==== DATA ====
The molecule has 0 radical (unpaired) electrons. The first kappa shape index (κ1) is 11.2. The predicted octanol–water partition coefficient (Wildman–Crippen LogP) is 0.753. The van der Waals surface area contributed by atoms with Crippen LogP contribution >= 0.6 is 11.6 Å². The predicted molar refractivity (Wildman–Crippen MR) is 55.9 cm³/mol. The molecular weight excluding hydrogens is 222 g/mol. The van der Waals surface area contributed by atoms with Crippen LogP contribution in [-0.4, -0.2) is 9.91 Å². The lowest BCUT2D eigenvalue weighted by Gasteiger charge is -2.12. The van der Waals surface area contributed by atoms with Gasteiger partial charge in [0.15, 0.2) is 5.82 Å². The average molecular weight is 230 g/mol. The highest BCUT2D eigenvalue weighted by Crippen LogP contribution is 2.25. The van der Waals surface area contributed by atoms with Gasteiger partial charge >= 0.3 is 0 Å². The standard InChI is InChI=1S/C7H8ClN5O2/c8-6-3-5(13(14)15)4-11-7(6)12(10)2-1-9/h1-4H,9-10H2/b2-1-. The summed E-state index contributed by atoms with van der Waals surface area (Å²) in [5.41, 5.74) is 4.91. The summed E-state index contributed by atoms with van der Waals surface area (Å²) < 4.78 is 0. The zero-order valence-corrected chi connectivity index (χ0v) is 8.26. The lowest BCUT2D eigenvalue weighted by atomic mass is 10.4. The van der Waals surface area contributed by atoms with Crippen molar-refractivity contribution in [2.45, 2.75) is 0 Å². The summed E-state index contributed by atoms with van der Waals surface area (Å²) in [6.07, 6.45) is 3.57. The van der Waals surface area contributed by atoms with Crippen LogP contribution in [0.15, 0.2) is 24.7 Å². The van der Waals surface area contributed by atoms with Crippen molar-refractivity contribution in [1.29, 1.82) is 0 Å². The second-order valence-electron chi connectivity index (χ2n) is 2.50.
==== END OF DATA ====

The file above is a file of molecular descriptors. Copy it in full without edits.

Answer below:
The molecule has 0 radical (unpaired) electrons. The first kappa shape index (κ1) is 11.2. The predicted octanol–water partition coefficient (Wildman–Crippen LogP) is 0.753. The van der Waals surface area contributed by atoms with Crippen LogP contribution >= 0.6 is 11.6 Å². The predicted molar refractivity (Wildman–Crippen MR) is 55.9 cm³/mol. The molecular weight excluding hydrogens is 222 g/mol. The van der Waals surface area contributed by atoms with Crippen LogP contribution in [-0.4, -0.2) is 9.91 Å². The lowest BCUT2D eigenvalue weighted by Gasteiger charge is -2.12. The van der Waals surface area contributed by atoms with Gasteiger partial charge in [0.15, 0.2) is 5.82 Å². The average molecular weight is 230 g/mol. The highest BCUT2D eigenvalue weighted by Crippen LogP contribution is 2.25. The van der Waals surface area contributed by atoms with Gasteiger partial charge >= 0.3 is 0 Å². The standard InChI is InChI=1S/C7H8ClN5O2/c8-6-3-5(13(14)15)4-11-7(6)12(10)2-1-9/h1-4H,9-10H2/b2-1-. The summed E-state index contributed by atoms with van der Waals surface area (Å²) in [5.41, 5.74) is 4.91. The summed E-state index contributed by atoms with van der Waals surface area (Å²) < 4.78 is 0. The zero-order valence-corrected chi connectivity index (χ0v) is 8.26. The lowest BCUT2D eigenvalue weighted by atomic mass is 10.4. The van der Waals surface area contributed by atoms with Crippen molar-refractivity contribution in [2.45, 2.75) is 0 Å². The summed E-state index contributed by atoms with van der Waals surface area (Å²) in [6.07, 6.45) is 3.57. The van der Waals surface area contributed by atoms with Crippen LogP contribution in [0.15, 0.2) is 24.7 Å². The van der Waals surface area contributed by atoms with Crippen molar-refractivity contribution in [1.29, 1.82) is 0 Å². The second-order valence-electron chi connectivity index (χ2n) is 2.50.